PS5 fans clutching at straws for reveal date news and patent for DualShock 5 controller gets personal thanks to biofeedback function
It seems PS5 fans have run out of reliable or even tenuous sources in terms of finding out when the big reveal date for the hardware will be. We have already reported on several possibilities, most of which were in February. There has also been mention of PSErebus’ firm conviction that we will have to wait until March to get a glimpse at the PS5. But the eagerness for news has reached a tipping point and now it’s Pastebin’s turn to offer fans some sort of hope.
Of course, anything found on Pastebin has to be taken with so much salt that your ankles will end up swollen. Inverse found a post (via Reddit) that stated “Sony would announce the date, time, and location for the PS5 reveal event on February 27 at 5 p.m. Eastern”. So that’s not the actual reveal event taking place on Thursday, but a reveal of the reveal event. A quick search of Pastebin unsurprisingly throws up more supposed revelations, with this one offering a bit more information to make it seem legitimate:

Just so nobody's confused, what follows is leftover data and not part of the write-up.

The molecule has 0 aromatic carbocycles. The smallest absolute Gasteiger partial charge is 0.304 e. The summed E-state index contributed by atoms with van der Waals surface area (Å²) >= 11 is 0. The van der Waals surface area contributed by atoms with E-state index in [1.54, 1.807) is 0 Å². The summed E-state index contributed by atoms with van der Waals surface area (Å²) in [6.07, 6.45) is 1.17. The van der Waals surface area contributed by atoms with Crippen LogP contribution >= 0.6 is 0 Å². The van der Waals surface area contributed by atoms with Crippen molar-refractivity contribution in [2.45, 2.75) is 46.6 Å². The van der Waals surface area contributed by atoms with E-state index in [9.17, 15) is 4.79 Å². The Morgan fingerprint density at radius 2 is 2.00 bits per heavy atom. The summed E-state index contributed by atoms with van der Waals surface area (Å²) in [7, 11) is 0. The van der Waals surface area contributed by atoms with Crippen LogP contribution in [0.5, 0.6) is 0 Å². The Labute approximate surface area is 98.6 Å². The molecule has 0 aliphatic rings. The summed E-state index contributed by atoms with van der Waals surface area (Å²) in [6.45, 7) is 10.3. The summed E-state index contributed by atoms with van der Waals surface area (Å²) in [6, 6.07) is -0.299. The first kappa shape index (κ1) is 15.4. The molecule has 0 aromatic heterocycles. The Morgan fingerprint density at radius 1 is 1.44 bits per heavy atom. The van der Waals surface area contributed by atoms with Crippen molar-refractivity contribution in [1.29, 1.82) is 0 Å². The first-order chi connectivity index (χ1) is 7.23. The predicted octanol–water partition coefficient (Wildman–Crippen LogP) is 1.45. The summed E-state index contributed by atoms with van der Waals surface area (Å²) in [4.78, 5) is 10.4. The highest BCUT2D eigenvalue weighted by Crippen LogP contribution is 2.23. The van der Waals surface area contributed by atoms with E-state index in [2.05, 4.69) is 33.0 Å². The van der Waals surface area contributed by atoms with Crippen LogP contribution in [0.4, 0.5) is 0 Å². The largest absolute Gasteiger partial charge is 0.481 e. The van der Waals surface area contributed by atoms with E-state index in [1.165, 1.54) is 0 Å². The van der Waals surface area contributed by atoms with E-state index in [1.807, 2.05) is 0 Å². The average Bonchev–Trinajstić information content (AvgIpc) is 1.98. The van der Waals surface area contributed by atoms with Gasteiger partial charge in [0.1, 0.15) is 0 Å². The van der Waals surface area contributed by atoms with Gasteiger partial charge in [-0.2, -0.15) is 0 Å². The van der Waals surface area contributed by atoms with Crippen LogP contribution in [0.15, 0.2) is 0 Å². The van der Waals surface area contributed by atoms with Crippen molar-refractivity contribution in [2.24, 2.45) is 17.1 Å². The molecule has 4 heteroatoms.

Sony will reveal the date/time/location of their PS5 reveal event on Thursday 27th at 2PM PST, the event itself will feature games like Horizon's Zero Dawn sequel, Cross-buy policies like the one with Xbox Series X and a glimpse of unique features of the next console from Sony. [sic]
A further swift search through Pastebin and you can find PS5 reveal dates for January, February, and March, possibly posted by any chancer wanting to tease some expectant fans. But at least we will find out if the above February 27 rumor has any substance very soon. Fortunately for PS5 news seekers, a patent of what could end up being the DualShock 5 controller has appeared in a much more reliable source (USPTO), but are future PS5 gamers ready for a controller that contains sensors that can detect their sweat and heart rates?
The DualShock 5 controller in the patent offers a “sensing apparatus” and comes with biofeedback capabilities. The gamer’s biological information is collected and transmitted to a “processing device” and then the whole system will modify the user’s experience depending on the data received. Maybe a horror-survival game will get scarier, perhaps rival AI drivers in a race will get faster, or it’s possible a first-person shooter’s difficulty levels will rise if the player’s palms are too dry. It remains to be seen if PS5 owners will be happy about giving up their personal data though, even for things as mundane as sweaty palms and heart rates.